Review: First Ride Review: Shimano Dura Ace 9100
As part of my Euro road trip I popped in to the European HQ for Shimano just outside Amsterdam, where I got to check out some of their new cool stuff – in particular the latest iteration of the pro-level Dura Ace groupset. The morning was taken with rocking around on an XT Di2 equipped mountain bike (more about that to come later), but for now I want to write about my afternoon’s ride aboard Pinarello’s Dogma F8 with Shimano’s new mechanical Dura Ace groupset.
Even as I write that sentence I recognise how absurdly lucky I can be at times, because for a great many cyclists riding a bike of that spec maybe the best bike they ever get to ride, this is the second time this year I’ve sat atop a Dura Ace equipped Pinarello, the first being back with Team Sky where I rode Elia Viviani’ Dogma K8 (that’s the pinarello with the rear suspension as used in races such as Paris-Roubaix).
Many cyclists, myself included, like ‘new shiny’ things, and sometimes it’s nice to have subtle iterations between products so only true aficionados can notice the details, but not this time! The first thing you notice in the different styling is the darker colour compared with the current Dura Ace, it stands out particularly on the oversized crankset, whose girth really does suggest significant weight, but that suggestion, like a dream implanted by Leonardo DiCaprio, is utterly false. The work bench had a crankset sitting there and I was pleasantly surprised just how light the whole unit was.
In addition to style, for a great many cyclists weight is important on their bikes (we will obviously ignore the paunch that we carry), and naturally the first thing I did when confronted with my ride was to see just how light it was. 2 fingers were sufficient to lift it, and it’s clear that the weight was around the World-Tour race weight of 6.8kg – and no matter how many times you feel it, you can’t help but smile at the thought of the ride to come!
I’ve been riding electronic gearing now for the best part of two years with the bulk of my riding taking place with Ultegra di2, so there’s a moment where you switch back to mechanical gears where you move the levers and the gears just change once. There’s a moments hesitation before you twig that you are back on mechanical and you actually have to do a little more work than simply click a button.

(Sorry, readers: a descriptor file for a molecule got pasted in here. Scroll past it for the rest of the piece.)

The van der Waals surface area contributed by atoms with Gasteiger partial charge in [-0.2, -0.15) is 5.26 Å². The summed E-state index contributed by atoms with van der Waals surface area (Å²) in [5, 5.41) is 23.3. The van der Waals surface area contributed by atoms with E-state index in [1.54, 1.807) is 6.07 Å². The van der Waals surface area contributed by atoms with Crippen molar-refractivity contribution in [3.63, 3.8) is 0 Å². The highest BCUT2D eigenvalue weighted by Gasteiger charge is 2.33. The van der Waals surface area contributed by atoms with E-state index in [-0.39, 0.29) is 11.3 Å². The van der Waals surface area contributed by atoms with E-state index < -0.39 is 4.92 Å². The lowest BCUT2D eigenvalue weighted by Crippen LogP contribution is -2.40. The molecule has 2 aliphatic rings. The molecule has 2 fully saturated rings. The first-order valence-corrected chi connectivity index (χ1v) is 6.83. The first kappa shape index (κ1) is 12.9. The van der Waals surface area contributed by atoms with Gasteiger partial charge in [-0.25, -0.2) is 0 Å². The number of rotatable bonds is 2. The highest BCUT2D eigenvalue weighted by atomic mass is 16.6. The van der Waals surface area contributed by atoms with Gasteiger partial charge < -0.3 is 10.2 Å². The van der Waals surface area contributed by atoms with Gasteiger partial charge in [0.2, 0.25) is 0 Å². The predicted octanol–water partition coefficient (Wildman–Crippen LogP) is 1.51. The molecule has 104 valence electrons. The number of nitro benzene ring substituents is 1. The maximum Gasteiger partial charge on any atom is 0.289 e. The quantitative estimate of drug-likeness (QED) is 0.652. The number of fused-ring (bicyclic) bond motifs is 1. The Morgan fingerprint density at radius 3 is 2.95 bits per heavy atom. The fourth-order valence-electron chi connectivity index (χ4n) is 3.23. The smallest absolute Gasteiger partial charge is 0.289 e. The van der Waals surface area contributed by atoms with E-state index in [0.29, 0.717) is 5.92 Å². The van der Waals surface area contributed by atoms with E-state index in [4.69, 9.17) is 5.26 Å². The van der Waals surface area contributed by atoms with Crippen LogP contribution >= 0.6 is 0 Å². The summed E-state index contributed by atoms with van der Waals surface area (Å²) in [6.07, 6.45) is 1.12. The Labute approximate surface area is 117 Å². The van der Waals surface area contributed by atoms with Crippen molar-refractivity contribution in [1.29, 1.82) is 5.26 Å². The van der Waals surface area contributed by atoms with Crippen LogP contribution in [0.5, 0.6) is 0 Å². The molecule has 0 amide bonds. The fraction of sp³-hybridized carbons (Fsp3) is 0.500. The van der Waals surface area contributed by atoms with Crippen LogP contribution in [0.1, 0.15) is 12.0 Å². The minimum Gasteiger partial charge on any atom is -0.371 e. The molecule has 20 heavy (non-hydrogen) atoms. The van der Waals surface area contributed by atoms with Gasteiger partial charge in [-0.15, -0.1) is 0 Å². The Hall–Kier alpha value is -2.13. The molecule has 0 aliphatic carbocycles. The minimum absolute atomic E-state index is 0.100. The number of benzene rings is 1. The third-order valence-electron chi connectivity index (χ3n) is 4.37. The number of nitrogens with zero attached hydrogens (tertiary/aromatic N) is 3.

Di2 to me is about simplicity, it works at the click of a button no matter how you try to strain the system, it will always change under load. That’s has been my experience to date, never once, despite mashing the buttons, has it failed on me, so I was particularly interested to see how mechanical would fare in our time together – would it be possible to drop a chain, or to jam the rear mech? In all honesty, admittedly on the pretty flat terrain of Holland, as you would expect it to be at this level it was flawless through the ride – despite my best efforts to break it.
Dura Ace is pitched at the elite rider seeking to eke out every performance advantage that they can, and in this ride with the bike set up by Shimano’s mechanics it really was crisp, the mechanical of the shifting responding effortlessly (although not as effortlessly as simply pressing the Di2 buttons).
On a strong day I can crank out just over 1000 Watts for a short period of time, so when sprinting out of the saddle I’m really trying to detect any flex in the bike, the Cranks, or the wheels. If truth be told, the size of the bottom bracket shell of the Pinarello doesn’t exactly lend itself to flex, due to it’s oversized nature and World-Tour heritage, and as expected there’s no discernible deflection, the bike just surges forward, positively skipping, taunting you keep the power on. Whilst the bike is driving forward it’s soon evident that I am a 4th Cat chopper riding Chris Froome’s bike and I sit back down again to enjoy the ride, without busting a heart valve!